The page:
Over the last couple of years Elizabeth Edwards, Professor Emerita of Photographic History at De Montfort University in Leicester, and until recently Andrew W, Mellon Visiting Professor at the V&A Research Institute, London, has been making periodic academic study visits to Keighley Local Studies Library. Elizabeth is the author of the ground-breaking study, The Camera as Historian, and generally hopes to raise awareness of library photographic collections that she feels have been much neglected in academic and heritage circles. Elizabeth generously offered to write a blog for us and in so doing, gives us a brief but fascinating insight into these valuable collections, their regional and national importance, and the vital role played by libraries in the development of local history.
The Camera as Historian
Among the local studies treasures in Keighley Public Library is a set of 6 bound volumes of photographs. That they are little known is the result of the almost total neglect of the photographic holdings in local studies libraries more generally, despite the distinguished social historian Raphael Samuel referring to them as the lifeblood of local histories. Certainly, many local historians have used the photographs productively in their work. But to really appreciate what is at stake, we have to think about the photographs collectively, as an assemblage, which came into being with a clear purpose, and with work to do in civic society.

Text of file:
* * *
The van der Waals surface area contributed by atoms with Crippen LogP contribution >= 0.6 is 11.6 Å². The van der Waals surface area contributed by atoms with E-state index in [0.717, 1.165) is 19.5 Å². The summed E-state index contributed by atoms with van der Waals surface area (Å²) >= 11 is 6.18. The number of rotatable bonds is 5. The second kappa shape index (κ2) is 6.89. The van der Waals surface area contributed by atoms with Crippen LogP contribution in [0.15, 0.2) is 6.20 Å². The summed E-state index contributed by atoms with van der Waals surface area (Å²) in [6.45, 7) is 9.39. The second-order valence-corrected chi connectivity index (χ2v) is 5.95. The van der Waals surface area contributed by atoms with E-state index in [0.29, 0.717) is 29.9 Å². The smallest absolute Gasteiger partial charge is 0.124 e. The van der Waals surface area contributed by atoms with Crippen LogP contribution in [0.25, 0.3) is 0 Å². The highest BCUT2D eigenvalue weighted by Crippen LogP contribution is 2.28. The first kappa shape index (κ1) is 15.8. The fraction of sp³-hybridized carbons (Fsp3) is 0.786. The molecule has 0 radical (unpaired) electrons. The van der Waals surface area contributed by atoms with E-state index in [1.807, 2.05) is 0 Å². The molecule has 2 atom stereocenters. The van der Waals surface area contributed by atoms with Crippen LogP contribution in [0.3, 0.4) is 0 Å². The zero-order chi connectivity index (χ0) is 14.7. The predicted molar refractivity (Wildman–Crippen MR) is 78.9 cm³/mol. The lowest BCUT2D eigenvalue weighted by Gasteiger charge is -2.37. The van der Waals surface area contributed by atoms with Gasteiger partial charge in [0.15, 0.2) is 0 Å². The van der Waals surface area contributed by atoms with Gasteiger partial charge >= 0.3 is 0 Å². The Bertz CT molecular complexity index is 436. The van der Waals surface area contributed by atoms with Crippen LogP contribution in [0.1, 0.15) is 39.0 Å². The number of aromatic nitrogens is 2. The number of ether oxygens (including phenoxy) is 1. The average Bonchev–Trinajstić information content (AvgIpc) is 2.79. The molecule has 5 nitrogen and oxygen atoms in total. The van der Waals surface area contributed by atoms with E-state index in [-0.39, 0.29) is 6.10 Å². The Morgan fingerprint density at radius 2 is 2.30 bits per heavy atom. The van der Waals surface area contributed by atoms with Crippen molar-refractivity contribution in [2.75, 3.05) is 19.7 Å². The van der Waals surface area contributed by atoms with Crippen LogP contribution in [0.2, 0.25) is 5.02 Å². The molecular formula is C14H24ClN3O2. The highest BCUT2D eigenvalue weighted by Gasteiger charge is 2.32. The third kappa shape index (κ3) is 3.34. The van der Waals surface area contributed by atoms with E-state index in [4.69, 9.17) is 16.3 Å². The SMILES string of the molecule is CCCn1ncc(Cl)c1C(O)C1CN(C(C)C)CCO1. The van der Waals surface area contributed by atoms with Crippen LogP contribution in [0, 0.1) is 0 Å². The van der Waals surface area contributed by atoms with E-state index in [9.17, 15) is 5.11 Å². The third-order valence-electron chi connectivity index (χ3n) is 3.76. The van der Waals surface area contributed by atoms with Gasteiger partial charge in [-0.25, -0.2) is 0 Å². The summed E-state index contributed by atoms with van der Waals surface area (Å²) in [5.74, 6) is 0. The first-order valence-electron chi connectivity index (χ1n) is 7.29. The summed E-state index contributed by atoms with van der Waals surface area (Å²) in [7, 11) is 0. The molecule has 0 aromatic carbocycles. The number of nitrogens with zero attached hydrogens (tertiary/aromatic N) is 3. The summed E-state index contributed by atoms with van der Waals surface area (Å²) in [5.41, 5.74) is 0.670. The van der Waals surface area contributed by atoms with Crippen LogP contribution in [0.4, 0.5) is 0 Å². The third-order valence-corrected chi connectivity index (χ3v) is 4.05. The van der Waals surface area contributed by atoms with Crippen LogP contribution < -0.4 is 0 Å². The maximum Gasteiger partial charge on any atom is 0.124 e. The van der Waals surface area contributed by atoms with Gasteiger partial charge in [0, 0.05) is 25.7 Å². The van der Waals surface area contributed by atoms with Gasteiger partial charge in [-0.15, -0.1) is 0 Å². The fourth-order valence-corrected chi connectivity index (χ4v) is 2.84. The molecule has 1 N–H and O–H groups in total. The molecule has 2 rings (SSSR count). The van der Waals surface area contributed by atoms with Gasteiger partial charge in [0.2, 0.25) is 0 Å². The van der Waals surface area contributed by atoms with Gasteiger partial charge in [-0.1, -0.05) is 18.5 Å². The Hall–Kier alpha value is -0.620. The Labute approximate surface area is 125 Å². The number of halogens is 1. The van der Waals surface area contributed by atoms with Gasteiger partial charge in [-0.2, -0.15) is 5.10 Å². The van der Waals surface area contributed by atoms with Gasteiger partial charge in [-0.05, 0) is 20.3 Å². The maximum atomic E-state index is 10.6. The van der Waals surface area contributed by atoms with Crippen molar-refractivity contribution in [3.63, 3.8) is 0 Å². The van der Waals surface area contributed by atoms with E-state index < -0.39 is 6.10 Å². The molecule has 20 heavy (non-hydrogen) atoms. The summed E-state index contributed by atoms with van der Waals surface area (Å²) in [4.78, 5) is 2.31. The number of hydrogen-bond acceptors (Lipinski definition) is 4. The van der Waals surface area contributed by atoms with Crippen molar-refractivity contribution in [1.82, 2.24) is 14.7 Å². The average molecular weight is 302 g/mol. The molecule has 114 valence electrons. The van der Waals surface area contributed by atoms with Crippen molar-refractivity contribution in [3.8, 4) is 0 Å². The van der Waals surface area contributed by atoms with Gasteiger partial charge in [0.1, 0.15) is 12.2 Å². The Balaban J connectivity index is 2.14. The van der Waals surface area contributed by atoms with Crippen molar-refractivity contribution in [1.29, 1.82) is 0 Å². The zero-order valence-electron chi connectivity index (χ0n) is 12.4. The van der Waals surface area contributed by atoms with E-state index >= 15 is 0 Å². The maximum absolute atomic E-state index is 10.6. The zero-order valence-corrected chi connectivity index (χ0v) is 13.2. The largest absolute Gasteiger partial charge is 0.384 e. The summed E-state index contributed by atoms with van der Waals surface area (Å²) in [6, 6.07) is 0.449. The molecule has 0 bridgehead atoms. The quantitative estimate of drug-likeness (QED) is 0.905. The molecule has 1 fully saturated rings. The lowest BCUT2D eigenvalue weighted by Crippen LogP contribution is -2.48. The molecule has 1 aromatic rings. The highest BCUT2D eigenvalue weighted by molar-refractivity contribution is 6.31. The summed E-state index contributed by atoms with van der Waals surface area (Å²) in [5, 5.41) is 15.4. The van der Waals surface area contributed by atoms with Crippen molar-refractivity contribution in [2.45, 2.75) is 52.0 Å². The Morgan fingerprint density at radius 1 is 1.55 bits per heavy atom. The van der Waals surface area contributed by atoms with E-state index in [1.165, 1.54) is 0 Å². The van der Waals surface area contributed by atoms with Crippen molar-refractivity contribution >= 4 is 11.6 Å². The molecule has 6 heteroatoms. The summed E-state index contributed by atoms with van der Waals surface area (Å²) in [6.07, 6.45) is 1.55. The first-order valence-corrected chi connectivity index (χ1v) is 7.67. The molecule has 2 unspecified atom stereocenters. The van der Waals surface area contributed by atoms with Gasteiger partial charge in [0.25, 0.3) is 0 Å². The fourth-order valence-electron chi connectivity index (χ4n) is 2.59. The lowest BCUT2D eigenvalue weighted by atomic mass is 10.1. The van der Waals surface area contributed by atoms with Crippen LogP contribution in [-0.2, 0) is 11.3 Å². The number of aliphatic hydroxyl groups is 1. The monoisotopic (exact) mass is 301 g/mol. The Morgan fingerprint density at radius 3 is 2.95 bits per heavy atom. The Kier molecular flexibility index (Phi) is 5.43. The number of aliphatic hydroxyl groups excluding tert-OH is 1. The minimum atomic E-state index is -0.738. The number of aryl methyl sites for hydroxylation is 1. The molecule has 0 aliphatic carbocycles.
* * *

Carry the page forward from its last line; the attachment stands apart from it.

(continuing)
This is where the 6 volumes come in. While they are just part of a larger collection of historical photographs in the Library, they represent a cornerstone, both as a collection and more especially as a purpose. They are described from the outset as a ‘photographic survey’ – as embossed on the spines of the volumes. They were donated to the new Library in 1911. However, their genesis was a couple of years earlier, in 1909, when Keighley Photographic Association formed a sub-committee to undertake a photographic survey.